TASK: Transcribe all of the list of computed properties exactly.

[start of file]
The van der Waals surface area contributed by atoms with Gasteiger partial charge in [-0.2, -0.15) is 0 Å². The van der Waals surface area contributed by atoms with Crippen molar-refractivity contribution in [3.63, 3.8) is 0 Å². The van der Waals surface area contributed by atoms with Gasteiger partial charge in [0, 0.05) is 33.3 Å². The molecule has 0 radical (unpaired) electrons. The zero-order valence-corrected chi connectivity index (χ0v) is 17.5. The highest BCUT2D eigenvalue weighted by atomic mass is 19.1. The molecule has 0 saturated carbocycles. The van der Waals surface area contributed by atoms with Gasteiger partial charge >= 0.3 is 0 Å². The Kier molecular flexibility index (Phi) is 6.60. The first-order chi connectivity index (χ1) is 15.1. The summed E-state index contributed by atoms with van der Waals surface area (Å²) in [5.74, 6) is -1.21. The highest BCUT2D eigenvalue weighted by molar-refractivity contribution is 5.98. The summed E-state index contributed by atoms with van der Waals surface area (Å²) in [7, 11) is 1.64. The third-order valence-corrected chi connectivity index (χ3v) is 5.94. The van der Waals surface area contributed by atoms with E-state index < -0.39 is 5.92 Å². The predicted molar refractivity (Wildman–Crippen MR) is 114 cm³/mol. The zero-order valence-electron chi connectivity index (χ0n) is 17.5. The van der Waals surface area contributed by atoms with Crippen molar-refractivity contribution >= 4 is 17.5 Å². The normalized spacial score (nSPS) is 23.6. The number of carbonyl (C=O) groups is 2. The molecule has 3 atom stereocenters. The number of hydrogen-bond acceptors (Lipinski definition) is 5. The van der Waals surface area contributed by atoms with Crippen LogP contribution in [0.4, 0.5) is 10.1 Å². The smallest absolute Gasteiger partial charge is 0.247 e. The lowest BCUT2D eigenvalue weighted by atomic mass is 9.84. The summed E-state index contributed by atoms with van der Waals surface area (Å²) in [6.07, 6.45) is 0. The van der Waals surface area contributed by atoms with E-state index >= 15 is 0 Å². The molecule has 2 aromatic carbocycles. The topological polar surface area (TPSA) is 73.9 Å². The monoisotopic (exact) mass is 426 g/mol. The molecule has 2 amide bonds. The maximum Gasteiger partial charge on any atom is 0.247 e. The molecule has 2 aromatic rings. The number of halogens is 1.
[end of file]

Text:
The van der Waals surface area contributed by atoms with Gasteiger partial charge in [-0.2, -0.15) is 0 Å². The van der Waals surface area contributed by atoms with Crippen molar-refractivity contribution in [3.63, 3.8) is 0 Å². The van der Waals surface area contributed by atoms with Gasteiger partial charge in [0, 0.05) is 33.3 Å². The molecule has 0 radical (unpaired) electrons. The zero-order valence-corrected chi connectivity index (χ0v) is 17.5. The highest BCUT2D eigenvalue weighted by atomic mass is 19.1. The molecule has 0 saturated carbocycles. The van der Waals surface area contributed by atoms with Gasteiger partial charge >= 0.3 is 0 Å². The Kier molecular flexibility index (Phi) is 6.60. The first-order chi connectivity index (χ1) is 15.1. The summed E-state index contributed by atoms with van der Waals surface area (Å²) in [5.74, 6) is -1.21. The highest BCUT2D eigenvalue weighted by molar-refractivity contribution is 5.98. The summed E-state index contributed by atoms with van der Waals surface area (Å²) in [7, 11) is 1.64. The third-order valence-corrected chi connectivity index (χ3v) is 5.94. The van der Waals surface area contributed by atoms with E-state index < -0.39 is 5.92 Å². The predicted molar refractivity (Wildman–Crippen MR) is 114 cm³/mol. The zero-order valence-electron chi connectivity index (χ0n) is 17.5. The van der Waals surface area contributed by atoms with Crippen molar-refractivity contribution >= 4 is 17.5 Å². The normalized spacial score (nSPS) is 23.6. The number of carbonyl (C=O) groups is 2. The molecule has 3 atom stereocenters. The number of hydrogen-bond acceptors (Lipinski definition) is 5. The van der Waals surface area contributed by atoms with Crippen LogP contribution in [0.4, 0.5) is 10.1 Å². The smallest absolute Gasteiger partial charge is 0.247 e. The lowest BCUT2D eigenvalue weighted by atomic mass is 9.84. The summed E-state index contributed by atoms with van der Waals surface area (Å²) in [6.07, 6.45) is 0. The van der Waals surface area contributed by atoms with E-state index >= 15 is 0 Å². The molecule has 2 aromatic carbocycles. The topological polar surface area (TPSA) is 73.9 Å². The monoisotopic (exact) mass is 426 g/mol. The molecule has 2 amide bonds. The maximum Gasteiger partial charge on any atom is 0.247 e. The molecule has 2 aromatic rings. The number of halogens is 1.